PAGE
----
"If they need a little more time, I think it's reasonable to discuss what that would be", Latvian Prime Minister Krisjanis Karins said, noting that Britain still faced choices - to leave without a deal, accept the deal that its parliament has rejected three times, or change its mind and stay in the EU.
BRUSSELS - The European Union will grant Prime Minister Theresa May a second delay to Brexit at an emergency summit on Wednesday but leaders will debate a longer extension with conditions to prevent any future British leader jeopardizing the bloc.
Her comments were in line with a plan put forward by European Council president Donald Tusk for an extension to the Article 50 withdrawal process.
The Prime Minister, however, remains under intense pressure from Conservative MPs - already angry at the failure to leave on March 29 as planned - who oppose any further delay.
She said she still hoped to leave the EU on May 22, the last day before Britain must hold European Parliament elections.
French President Emmanuel Macron arrived in combative mood, demanding Britain set out a clear path forward and dismissing reports the leaders had already chose to give May space of up to a year.
Mr Barclay insisted the Prime Minister did not want to see a lengthy delay, which was why the Government was asking only for an extension to the end of June.
"It is 34 months since the British referendum, and the key for us is that we are able to pursue the European project in a coherent way", he added.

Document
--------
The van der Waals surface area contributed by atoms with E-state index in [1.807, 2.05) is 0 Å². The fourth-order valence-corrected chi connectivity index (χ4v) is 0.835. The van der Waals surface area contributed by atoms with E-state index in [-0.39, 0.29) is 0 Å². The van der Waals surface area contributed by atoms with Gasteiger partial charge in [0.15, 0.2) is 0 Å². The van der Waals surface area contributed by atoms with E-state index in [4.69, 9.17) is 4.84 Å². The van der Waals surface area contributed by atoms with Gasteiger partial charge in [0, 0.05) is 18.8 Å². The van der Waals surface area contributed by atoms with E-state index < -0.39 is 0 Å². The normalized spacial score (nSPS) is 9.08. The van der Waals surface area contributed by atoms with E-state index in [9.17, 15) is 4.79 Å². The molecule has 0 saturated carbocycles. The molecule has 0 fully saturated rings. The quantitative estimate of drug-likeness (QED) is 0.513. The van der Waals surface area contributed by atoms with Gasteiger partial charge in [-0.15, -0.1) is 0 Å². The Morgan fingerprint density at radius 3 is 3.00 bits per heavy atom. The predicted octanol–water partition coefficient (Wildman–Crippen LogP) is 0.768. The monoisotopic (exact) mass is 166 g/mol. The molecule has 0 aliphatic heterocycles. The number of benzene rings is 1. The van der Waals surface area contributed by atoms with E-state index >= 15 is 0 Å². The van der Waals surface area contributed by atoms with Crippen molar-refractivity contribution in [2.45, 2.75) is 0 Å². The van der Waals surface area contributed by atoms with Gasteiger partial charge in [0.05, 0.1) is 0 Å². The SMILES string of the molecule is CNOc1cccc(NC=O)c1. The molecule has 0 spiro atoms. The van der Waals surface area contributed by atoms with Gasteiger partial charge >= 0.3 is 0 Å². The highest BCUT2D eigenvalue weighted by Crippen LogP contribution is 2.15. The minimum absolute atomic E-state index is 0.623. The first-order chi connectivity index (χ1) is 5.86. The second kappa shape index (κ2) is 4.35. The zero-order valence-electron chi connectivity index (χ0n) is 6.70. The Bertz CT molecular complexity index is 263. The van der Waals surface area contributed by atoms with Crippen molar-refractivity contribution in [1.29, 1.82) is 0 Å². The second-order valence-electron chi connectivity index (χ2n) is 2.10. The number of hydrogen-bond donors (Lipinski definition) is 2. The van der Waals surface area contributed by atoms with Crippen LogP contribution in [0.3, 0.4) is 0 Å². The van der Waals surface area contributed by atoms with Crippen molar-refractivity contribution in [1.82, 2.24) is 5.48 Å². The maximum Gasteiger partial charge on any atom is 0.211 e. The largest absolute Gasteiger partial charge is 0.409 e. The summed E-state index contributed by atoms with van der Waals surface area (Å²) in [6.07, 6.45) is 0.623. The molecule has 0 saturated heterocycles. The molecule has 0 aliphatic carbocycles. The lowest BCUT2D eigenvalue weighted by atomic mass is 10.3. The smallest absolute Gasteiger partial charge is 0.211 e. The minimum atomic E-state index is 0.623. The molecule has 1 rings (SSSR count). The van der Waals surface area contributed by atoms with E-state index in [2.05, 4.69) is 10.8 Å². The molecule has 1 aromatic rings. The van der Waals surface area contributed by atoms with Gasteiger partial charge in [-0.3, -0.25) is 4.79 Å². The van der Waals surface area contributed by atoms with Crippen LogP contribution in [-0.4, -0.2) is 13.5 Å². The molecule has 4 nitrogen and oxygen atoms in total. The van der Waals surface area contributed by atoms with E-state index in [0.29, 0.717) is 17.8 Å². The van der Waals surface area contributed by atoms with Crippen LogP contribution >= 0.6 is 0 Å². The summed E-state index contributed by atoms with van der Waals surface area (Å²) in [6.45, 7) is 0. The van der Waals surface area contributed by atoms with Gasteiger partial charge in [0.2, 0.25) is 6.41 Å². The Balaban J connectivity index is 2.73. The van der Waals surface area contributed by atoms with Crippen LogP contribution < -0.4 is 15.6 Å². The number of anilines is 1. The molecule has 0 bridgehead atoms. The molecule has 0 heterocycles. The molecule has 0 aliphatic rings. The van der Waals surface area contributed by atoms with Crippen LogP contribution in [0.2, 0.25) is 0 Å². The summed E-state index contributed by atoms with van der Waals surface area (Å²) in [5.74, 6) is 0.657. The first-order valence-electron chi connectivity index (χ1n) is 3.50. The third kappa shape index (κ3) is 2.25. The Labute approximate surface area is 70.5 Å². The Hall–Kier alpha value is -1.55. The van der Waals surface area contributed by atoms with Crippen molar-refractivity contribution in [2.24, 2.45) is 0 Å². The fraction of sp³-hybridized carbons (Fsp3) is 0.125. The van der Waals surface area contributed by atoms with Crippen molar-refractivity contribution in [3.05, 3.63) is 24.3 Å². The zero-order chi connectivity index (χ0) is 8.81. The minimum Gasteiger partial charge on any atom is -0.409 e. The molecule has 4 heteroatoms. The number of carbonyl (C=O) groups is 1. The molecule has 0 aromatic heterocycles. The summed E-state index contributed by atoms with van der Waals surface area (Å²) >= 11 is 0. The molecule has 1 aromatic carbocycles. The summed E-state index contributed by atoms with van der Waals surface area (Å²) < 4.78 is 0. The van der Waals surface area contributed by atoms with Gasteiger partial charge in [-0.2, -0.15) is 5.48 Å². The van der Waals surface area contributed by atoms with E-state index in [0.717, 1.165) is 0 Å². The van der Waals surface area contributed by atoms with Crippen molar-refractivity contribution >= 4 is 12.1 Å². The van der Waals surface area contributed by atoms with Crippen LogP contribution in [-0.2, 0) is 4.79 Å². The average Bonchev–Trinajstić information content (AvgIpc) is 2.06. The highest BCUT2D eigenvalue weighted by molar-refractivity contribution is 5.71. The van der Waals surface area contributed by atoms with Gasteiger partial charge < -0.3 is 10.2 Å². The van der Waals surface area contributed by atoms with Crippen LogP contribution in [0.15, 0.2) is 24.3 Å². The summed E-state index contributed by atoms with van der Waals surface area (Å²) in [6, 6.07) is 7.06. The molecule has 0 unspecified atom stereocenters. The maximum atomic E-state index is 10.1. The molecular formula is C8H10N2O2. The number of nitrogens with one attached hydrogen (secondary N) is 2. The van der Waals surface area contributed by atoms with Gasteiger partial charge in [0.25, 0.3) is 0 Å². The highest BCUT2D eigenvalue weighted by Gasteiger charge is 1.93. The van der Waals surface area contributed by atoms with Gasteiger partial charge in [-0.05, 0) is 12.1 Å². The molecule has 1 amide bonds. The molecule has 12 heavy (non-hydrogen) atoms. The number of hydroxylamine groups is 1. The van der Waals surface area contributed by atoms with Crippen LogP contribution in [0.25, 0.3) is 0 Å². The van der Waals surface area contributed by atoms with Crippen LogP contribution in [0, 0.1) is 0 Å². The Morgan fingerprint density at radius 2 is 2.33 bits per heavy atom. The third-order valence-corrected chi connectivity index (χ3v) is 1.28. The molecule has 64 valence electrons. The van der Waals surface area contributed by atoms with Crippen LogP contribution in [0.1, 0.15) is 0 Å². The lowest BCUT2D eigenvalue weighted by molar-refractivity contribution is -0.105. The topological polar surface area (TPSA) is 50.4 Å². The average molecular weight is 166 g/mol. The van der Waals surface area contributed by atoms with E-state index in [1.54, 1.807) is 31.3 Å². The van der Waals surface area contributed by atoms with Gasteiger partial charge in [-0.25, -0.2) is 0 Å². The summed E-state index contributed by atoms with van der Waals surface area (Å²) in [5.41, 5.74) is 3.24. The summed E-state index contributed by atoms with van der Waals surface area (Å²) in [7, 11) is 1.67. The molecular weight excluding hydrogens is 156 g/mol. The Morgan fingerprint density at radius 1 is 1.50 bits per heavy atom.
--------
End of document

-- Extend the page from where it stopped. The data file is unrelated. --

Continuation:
May had requested the European Union defer Friday's exit until June 30 but in Brussels a "flextension" until the end of the year or until March 2020 was being discussed, European Union diplomats said.
May will have to explain her Brexit strategy before the EU's 27 leaders on Wednesday before leaving while they discuss her request over dinner. In contrast to some testy recent summits, there were signs of warmth and even humor.
EU demands Brexit plan from May for delay
In Berlin, German Chancellor Angela Merkel said the European Union had "expectations" of Britain so that European Union institutions can continue functioning "seamlessly".
Many leaders said they were inclined to grant a Brexit delay, though Macron had reservations after hearing May speak.
"Furthermore, in the event of a continued stalemate, such a longer extension would allow the United Kingdom to rethink its Brexit strategy".
But a French source said a 12-month extension "seems too long".
Earlier, over a working lunch, Mrs May and Mrs Merkel had agreed on the importance of an "orderly withdrawal" from the EU, Downing Street said.
"The no-deal situation is a real option", said the official, who was not authorised to be publicly named according to presidential policy.
Our common objective is to get withdrawal agreement ratified.
"At this stage, in my view, nothing should be taken for granted", Macron told reporters upon his arrival in Brussels.
And he left fellow panellists on Iain Dale's Cross Question in absolute stitches with his criticisms of the Tories, Theresa May and her government.